Old Ivy – The Greater Mind


old ivy

     With more angst to their melodic hardcore than a horde of hormonal teenagers, Belgian band Old Ivy make a striking announcement of intent with debut EP The Greater Mind. Released via GIANT MKT, the four track incitement is a promising and dramatic introduction to the Ruddervoorde quintet. It is a little bit of a mixed bag, at times simply feeding expectations with skilled and passionate quality and in other moments sparking the imagination with an exploration and adventure you can only hope the band pursue ahead. Overall though it is an intriguing and captivating tempest with plenty of potential in the band suggesting strong times ahead.

    Old Ivy began in 2011, formed by guitarists Cedrik Smalle and Kevin De Cock. Initially the line-up was unstable as various members joined the founding duo but once vocalist Arnaud Stroef joined in 2012 and drummer Frederic Van Zandycke alongside bassist Luarent Huys a year later, the band found a potent completion to its presence and emerging sound. Live the band has earned a strong reputation, sharing stages with the likes of The Homeless and Meet The Storm around mainland Europe. Now with the signing to their label and the unleashing of their first provocation, Old Ivy stand poised to push their presence into a wider spotlight. It is not a startling first encounter that The Greater Mind offers but certainly one to mark out the band as worthy of attention.

    As mentioned earlier the EP is a mix of success, though a success nevertheless, and it is the first two songs which make the least a4135584323_2imposing impression on senses and thoughts. It is fair to say that both Flawless and The Northern Wind are fine enveloping and evocatively delivered propositions but do lack the spark of adventure and uniqueness which blesses the final pair of the songs, these the strongest evidence that Old Ivy can step aside of similarly driven bands. Flawless drifts in on a scenic ambience, a lone melancholic guitar making the initial emotive stroking of the imagination before being joined by the other equally soulful stringed suasion. The vocals of Stroef drip pain and unrest with his squalls as they bring the lyrical narrative into the equation. Skirted by firm rhythms and similarly sturdy bass incitement, the song wraps its emotive design around ears and thoughts before breaking into the second track. As its predecessor the song stirs up air and senses with craft and passion if without igniting something individual to the Old Ivy. The Northern Wind does delve into a deeper vat of emotive expression and intense anxiety, sonically and lyrically, providing a formidable encounter with the variety of vocals, absent in the first, an especially pleasing proposition to temper the regular acidic delivery of Stroef.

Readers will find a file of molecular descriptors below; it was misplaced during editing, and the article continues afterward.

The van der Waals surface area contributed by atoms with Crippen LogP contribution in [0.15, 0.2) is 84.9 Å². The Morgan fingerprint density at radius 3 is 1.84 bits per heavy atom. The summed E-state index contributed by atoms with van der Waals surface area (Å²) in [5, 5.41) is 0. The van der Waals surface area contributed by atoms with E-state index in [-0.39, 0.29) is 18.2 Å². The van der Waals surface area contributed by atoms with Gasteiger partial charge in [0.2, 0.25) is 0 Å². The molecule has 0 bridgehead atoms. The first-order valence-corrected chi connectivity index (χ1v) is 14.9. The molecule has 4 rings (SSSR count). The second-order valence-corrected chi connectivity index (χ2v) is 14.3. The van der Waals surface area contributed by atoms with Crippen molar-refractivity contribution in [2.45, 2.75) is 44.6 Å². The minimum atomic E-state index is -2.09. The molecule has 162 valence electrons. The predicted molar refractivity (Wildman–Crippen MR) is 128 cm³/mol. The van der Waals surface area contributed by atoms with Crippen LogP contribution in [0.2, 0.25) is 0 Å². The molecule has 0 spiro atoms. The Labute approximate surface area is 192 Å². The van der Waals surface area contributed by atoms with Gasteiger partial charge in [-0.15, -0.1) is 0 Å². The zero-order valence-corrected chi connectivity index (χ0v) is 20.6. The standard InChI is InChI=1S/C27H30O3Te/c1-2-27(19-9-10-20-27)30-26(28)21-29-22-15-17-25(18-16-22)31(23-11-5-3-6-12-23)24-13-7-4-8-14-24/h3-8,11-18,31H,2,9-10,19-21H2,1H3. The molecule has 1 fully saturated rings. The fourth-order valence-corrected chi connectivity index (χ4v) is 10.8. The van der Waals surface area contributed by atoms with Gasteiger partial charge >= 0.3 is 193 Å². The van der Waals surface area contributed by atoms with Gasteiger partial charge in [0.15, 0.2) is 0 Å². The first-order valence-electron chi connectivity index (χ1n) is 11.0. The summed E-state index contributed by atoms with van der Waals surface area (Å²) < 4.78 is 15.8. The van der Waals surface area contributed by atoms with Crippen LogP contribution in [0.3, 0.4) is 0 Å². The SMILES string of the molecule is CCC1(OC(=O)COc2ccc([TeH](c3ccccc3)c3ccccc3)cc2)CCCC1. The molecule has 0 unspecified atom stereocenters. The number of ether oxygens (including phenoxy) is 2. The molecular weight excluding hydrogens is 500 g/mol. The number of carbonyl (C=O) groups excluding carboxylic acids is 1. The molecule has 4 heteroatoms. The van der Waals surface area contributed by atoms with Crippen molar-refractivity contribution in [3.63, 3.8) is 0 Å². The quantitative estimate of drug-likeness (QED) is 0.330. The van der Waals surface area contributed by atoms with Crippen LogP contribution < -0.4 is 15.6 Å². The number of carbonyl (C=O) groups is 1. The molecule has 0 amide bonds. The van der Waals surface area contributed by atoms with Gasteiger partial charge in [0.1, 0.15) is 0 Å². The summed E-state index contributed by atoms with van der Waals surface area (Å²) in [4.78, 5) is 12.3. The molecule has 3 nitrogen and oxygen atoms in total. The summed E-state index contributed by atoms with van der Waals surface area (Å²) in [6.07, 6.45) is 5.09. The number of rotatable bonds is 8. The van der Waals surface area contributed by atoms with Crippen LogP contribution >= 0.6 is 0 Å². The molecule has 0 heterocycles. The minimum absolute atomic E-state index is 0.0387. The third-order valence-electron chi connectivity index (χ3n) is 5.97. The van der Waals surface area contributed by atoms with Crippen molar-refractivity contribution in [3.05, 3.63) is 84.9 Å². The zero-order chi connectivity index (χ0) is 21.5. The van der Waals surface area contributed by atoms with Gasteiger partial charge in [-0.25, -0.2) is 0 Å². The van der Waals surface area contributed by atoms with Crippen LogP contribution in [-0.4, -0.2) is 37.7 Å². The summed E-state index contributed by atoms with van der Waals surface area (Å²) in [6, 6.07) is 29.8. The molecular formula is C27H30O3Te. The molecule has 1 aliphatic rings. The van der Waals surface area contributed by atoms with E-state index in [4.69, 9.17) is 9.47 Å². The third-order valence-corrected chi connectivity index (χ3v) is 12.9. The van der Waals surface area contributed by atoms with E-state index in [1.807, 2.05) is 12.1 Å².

The strength and potency of release and band just ignites with the appearance of Earthling. The best track on The Greater Mind with ease it is an inventive and imagination affair which from its opening urgent riffs and restrained vocal causticity wakes a greater hunger in the emerging appetite for the band. A contagious groove aligns itself to that elevated energy and gait of the song, its eager unpredictability and lively rapaciousness an irresistible seduction for ears and imagination. There is also a distinctly different and immersive drama to the song which was missing before, it’s stalking intimidation and intensively descriptive textures corrupting and embracing. It is a masterful piece of songwriting and realisation providing the noisiest inventive suggestion that there is much more in the band to be discovered and pushed.

   Abyss closes up the encounter in fine style too, the guitar scrubbing of ears at first an inviting if worrisome beckoning that expands into an emotionally searing cast of sonic hues and melodic provocation, all led by the caustic vocals. A web of adventurous rhythms brings another magnetic toxicity to the absorbing and consumptive smothering whilst the less pronounced, compared to the last song, but still clear desire to twist and stretch the band’s invention only strengthens the engagement of song and potential of the band.

    The Greater Mind may not have you shouting from rooftops about Old Ivy but it will warm up an eager anticipation of their next move, especially if it explores the same avenues as the last pair of songs on the EP do. bottom line is that this is a band definitely worth paying attention to.